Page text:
## Tutorial 1: Two coins

You can run the code in this tutorial either using the
Examples Browser or by opening the Tutorials solution in Visual
Studio and executing **FirstExample.cs**.

The code for this tutorial is also available in: **
F#**, **
C++**, **
IronPython**.

### Variables, random and otherwise

The most basic element in Infer.NET is the *variable*. Variables are
represented using the Variable<T> class
in the **MicrosoftResearch.Infer.Models** namespace. Variables
are strongly typed so that Variable<bool>
is a boolean variable and Variable<double>
is a double variable. An
important feature of Infer.NET is
that variables can be deterministic (with a single known value) or random*
(*with an unknown or uncertain value). The Variable<T>
type is deliberately used for both cases, since we shouldn't have to care
whether a variable is deterministic or random when we are using it.

To represent a coin, we can use a boolean Variable where **true **represents
heads and **false **represents tails. As each coin is fair, it
has a 50% chance of turning up heads and a 50% change of turning up tails. A
distribution over a boolean value with some probability of being true is
called a *Bernoulli *distribution. So we can simulate a coin by
creating a boolean random variable from a Bernoulli distribution with a 50%
probability of being true. In
Infer.NET, we can create a random variable with this distribution using
**Variable**.Bernoulli(0.5):

```
Variable<bool> firstCoin
= Variable.Bernoulli(0.5);
``` |

You can now think of **firstCoin** or **secondCoin**
as having a distribution over values, rather than a single value. In
general, a common way of creating a random variable is by specifying its prior
distribution, such as a Bernoulli, Gaussian, Gamma or Discrete.

Another way of making a random variable is to derive it using an expression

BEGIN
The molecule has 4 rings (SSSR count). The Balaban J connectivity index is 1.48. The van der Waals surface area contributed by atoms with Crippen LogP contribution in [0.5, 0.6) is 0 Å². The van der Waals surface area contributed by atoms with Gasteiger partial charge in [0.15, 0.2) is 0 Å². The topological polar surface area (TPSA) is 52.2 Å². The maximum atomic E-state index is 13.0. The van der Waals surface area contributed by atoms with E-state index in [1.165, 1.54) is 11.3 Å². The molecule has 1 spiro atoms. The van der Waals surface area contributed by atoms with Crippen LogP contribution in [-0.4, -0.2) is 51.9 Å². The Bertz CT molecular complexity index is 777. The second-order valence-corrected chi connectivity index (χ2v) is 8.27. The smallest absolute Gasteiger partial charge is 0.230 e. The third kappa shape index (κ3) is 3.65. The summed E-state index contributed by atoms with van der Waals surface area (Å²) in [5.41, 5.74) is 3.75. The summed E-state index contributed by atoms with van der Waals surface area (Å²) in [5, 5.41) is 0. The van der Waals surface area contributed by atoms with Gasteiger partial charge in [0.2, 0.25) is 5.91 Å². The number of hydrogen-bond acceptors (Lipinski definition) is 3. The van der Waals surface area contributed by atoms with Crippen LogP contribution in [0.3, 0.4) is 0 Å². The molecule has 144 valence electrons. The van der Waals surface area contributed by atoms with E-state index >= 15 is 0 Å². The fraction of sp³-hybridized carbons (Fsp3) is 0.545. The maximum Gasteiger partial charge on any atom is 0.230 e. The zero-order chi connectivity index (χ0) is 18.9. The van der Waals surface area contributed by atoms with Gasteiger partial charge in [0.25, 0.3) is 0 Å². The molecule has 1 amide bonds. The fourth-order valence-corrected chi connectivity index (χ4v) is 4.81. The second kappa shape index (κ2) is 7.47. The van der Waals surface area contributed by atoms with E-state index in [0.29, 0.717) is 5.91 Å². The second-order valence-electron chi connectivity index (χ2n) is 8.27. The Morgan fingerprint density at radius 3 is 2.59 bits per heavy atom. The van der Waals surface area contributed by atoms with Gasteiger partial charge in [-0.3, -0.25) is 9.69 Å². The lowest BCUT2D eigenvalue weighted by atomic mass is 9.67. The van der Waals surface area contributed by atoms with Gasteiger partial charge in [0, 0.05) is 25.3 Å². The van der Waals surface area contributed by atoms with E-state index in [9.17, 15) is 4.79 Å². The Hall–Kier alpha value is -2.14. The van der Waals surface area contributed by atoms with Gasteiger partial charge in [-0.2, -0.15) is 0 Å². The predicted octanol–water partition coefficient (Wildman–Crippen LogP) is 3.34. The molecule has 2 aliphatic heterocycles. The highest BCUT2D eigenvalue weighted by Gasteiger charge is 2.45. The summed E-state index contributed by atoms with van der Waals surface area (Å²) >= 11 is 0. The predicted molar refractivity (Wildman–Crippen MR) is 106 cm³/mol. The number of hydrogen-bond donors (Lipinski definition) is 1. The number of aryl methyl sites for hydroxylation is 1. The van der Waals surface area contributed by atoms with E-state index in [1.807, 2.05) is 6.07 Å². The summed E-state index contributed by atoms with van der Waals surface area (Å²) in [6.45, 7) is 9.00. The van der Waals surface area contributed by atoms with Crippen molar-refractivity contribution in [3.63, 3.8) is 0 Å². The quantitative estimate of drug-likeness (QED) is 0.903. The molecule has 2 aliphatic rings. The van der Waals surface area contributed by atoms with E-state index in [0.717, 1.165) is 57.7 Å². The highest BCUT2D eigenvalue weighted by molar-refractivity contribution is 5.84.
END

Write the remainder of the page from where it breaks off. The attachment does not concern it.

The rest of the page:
containing other random variables. When a random variable is used in an
expression, the result of the expression will itself be a new random variable.
For example, we can create a derived random variable called **bothHeads
**like so:

```
Variable<bool>
bothHeads = firstCoin & secondCoin;
``` |

See also:
Creating variables |

Here, **bothHeads** is true only if both **firstCoin
**and **secondCoin **are true and hence it represents the situation
where both coins turn up heads. We have not directly given **bothHeads
**a prior distribution, yet it is a random variable, because it
is a function of random variables. So, we can ask the question "what is
the distribution of this random variable?". To answer this question, we
need to perform *inference*.

### Inferring distributions

The primary purpose of Infer.NET is to perform inference, in other words, to
infer the posterior distribution of a particular random variable. In this
example, we have created a variable **bothHeads **which is
random**, **and would like to find out its distribution. To do
this, we need to use an Infer.NET *inference engine*. All inference
in Infer.NET is achieved through the use of an inference engine, using its
**Infer()** method. This code creates an inference engine with default
settings and uses it to infer the distribution over **bothHeads**.

```
InferenceEngine ie =
new
InferenceEngine();
``` |

When run, this code prints out:

`Probability both coins are heads: Bernoulli(0.25)` |

See also:
Running inference |

which is the correct
answer of a quarter (=0.5 * 0.5). The **Infer()** method
returns a distribution object that represents, either exactly or approximately,
the posterior distribution over the random variable. How this is achieved
under the hood depends on the settings of the inference engine, for example
which inference algorithm is used. You can configure these settings, as
described in
inference engine settings.

### Going backwards

We can also use Infer.NET to do backwards reasoning, where we *observe*
the output to be a particular value and ask questions about the inputs.
For example, we could observe **bothHeads **to be false. This
is like someone tossing two coins in secret, and only telling us that the result
was not two heads. We might then want to know what this tells us about the
original coin tosses - for example, using this information what is the
probability that the first coin was heads.
This code adds the observation that we know **bothHeads** is false
and uses the inference engine to infer the new distribution over **firstCoin**.

```
bothHeads.ObservedValue=false;
``` |

When run, this code prints out:

`Probability distribution over firstCoin: Bernoulli(0.3333)` |

which says that, given the result was not heads-heads, the probability that the first coin is heads is 1/3. This can be seen to be the case by noting that the three possible outcomes are tails-heads, heads-tails and tails-tails, only one of which has the first coin being heads.

Congratulations on running your first Infer.NET program! You can now try the second tutorial.